Freed from the design restrictions of a head office in Seattle, USA, Starbucks Asia cafes have redefined and personalised the coffee-drinking experience for local communities.
It is not too much of an exaggeration to say the brand has undergone a revolution from being a very functional coffee retailer into a place where people go for relaxation, socialising, and these days even to learn about coffee and its origins.
Scott Keller, head of design with Starbucks Asia Pacific (excluding China and Japan) took on his role some 30 months ago just as the last of the 15 markets was brought into the fold, including countries as diverse as New Zealand, Indonesia, South Korea, Thailand and Vietnam.
“We used to design our stores from Seattle, and that transition took three to seven years – so by the time I joined, we were just taking on design for our final market, India.”
Keller commands a design team of 70 people comprising more than 20 nationalities in an office in Hong Kong – a diverse group with the ability to look at design challenges and opportunities from multiple cultural nuances and perspectives. Each year, they oversee some 600 new stores or refurbishments with a pipeline running from just a few months for a small concession-style store through to as long as two years for a flagship Reserve store, such as the Dewata Coffee Sanctuary in Bali that opened earlier this year.
Key to the design process in Asia is engaging with the local community and creating spaces that fit the culture and the lifestyle. To achieve that, Keller and his team have to work with a variety of partners in different markets. One of the largest is Hong Kong’s Coffee Concepts, a subsidiary of Maxim’s, which operates Starbucks stores in Hong Kong, Macau, Singapore, Vietnam and Cambodia – and is about to double its store count to nearly 800 when it takes over 372 Thailand locations.
“We have markets where we have joint-venture partners, markets that are run by franchises and our own. And honestly, we treat them all the same way.
“We realise we have to design for our customers, and our customers are from different places. So there is no strict guideline that says you must design a store in the Seattle way.” That means the design team not only had to understand how to adapt store formats to the regional market, but right down to the community as well.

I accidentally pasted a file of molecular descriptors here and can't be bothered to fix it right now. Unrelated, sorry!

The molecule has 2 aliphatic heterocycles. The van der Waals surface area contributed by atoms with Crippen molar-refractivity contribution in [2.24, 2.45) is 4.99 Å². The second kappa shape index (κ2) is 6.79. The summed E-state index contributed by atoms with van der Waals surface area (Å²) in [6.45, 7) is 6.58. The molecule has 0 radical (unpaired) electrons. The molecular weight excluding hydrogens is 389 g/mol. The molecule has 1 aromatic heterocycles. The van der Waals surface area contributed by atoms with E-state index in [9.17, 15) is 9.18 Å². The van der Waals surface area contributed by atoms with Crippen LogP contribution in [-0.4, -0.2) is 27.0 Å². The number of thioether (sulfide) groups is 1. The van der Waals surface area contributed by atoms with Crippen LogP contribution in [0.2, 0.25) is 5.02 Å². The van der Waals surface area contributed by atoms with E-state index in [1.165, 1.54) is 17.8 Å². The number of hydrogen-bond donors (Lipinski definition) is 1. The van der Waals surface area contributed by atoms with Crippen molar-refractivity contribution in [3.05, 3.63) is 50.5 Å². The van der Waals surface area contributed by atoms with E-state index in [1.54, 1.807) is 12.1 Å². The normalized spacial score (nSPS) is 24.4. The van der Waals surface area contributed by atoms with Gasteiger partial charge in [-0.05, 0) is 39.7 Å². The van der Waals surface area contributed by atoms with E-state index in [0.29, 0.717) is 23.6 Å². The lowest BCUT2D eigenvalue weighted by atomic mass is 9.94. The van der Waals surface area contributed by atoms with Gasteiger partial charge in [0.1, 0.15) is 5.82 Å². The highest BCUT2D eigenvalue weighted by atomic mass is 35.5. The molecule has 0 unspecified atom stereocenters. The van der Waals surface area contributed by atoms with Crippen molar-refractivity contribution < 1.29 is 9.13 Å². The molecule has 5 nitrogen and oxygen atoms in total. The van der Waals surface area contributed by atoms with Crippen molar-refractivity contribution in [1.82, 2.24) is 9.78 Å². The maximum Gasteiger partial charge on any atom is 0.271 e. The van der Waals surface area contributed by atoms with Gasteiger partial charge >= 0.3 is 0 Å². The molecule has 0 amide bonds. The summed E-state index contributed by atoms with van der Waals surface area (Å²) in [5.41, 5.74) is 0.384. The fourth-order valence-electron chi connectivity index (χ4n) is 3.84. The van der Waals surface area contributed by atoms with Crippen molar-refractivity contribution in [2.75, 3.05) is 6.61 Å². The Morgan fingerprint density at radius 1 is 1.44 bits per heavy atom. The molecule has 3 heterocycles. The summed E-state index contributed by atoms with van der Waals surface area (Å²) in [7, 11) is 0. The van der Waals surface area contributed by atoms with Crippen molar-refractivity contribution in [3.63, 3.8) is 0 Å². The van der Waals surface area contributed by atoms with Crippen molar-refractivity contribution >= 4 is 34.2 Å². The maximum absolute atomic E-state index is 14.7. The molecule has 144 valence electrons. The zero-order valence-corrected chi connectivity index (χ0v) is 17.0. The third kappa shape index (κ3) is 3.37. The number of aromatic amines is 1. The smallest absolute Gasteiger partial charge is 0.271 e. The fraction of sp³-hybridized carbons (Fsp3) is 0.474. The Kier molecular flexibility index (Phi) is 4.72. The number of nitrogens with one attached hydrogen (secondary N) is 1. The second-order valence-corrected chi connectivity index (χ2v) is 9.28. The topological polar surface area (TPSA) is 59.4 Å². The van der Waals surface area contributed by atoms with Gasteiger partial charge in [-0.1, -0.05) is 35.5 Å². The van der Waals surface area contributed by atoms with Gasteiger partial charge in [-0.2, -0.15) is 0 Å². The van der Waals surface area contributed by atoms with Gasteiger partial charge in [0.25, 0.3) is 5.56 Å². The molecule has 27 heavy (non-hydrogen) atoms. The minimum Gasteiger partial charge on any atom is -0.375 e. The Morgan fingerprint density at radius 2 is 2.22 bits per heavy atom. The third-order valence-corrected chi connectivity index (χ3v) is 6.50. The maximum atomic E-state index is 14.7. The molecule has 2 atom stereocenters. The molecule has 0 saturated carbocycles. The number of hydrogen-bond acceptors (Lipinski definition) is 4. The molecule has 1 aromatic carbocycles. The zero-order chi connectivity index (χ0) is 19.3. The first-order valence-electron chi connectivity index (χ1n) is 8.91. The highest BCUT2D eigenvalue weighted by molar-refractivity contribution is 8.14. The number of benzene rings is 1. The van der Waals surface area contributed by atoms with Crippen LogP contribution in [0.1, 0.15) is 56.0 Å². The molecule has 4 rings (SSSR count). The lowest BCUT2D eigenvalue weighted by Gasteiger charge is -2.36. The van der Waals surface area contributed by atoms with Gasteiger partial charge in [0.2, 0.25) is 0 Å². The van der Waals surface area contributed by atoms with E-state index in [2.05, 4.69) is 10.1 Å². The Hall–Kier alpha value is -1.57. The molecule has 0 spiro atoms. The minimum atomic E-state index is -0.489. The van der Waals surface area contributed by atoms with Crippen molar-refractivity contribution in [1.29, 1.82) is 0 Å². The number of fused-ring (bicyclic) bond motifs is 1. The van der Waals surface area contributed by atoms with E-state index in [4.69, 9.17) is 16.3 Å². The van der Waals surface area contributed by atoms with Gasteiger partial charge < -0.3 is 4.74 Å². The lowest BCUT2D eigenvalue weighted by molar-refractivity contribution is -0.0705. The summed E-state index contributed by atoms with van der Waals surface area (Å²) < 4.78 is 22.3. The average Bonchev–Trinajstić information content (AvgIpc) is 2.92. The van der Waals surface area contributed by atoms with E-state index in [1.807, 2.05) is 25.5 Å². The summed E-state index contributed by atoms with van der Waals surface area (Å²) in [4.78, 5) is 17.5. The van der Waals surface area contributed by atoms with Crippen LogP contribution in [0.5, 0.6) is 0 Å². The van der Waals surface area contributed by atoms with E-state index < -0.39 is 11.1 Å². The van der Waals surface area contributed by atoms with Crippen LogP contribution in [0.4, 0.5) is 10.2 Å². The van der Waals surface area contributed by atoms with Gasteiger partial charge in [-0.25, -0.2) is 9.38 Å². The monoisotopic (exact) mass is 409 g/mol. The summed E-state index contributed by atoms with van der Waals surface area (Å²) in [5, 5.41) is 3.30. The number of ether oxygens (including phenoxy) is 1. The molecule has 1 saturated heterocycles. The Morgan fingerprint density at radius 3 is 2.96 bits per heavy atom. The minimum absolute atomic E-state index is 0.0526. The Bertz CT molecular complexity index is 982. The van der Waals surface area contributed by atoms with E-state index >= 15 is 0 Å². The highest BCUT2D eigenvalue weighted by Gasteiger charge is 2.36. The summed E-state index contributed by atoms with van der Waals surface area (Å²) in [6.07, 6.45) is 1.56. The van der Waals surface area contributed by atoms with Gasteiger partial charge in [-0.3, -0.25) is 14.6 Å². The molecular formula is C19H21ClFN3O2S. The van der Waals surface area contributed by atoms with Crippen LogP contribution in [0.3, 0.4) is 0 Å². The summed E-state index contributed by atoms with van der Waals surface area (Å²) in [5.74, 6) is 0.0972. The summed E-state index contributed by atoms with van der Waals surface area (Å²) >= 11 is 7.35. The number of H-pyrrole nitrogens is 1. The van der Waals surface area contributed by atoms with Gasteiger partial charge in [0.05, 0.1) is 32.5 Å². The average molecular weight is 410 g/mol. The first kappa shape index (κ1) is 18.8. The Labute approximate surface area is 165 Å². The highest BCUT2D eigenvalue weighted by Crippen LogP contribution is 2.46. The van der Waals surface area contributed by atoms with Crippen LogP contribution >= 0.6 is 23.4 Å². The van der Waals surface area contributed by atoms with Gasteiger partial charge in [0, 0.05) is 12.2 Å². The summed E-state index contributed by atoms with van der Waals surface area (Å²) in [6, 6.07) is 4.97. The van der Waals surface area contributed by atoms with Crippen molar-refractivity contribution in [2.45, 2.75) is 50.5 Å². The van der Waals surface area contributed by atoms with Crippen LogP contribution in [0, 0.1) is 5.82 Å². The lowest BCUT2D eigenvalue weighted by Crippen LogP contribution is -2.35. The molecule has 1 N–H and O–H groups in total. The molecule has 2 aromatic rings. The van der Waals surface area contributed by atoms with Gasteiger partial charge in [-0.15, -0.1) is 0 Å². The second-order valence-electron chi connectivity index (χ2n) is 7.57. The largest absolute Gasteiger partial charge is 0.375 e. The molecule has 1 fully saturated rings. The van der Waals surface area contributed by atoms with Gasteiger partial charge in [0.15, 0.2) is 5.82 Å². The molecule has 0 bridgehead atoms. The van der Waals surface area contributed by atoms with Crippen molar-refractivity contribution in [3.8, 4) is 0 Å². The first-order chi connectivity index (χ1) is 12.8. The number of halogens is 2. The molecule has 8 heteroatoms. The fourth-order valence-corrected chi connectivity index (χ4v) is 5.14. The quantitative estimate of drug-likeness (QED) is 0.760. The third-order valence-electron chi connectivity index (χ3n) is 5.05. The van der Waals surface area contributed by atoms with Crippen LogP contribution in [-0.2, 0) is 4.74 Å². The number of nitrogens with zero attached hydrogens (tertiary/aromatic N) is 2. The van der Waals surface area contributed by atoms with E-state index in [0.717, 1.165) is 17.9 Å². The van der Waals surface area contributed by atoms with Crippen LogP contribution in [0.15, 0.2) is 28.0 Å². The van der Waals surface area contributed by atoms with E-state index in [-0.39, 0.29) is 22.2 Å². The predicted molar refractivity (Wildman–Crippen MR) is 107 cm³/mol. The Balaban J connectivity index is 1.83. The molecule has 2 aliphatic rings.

“It’s really about understanding the community. So we need to spend time in the market, we need to connect with the teams that work most closely with the customers and understand their needs. I think it’s less of a national boundary that defines it rather than the neighborhood. There are some stores that may connect with one customer – maybe in a shopping mall in a neighbourhood – and a lot of stores that connect with multiple customers (like those in tourist destinations).”
There are some fundamental differences between Asian markets and Starbucks’ North American home and even Europe. The “third place” label Starbucks is known for – a reference to the cafe being a third primary destination after home and place of work or study – does not necessarily apply in most Asian markets.
“In some ways, we are providing that first place as well. What I’ve always pondered here – and this is what makes us so different from other parts of the world – is that people often live in multi-generational homes. That changes how people use our space. They are more likely to gather with friends in our space, they’re more likely to use our third place multiple times a day. It might be for their morning coffee, but we are popular in the evenings as well. People come here for lunches, at weekends… so how do we respond to all of those needs?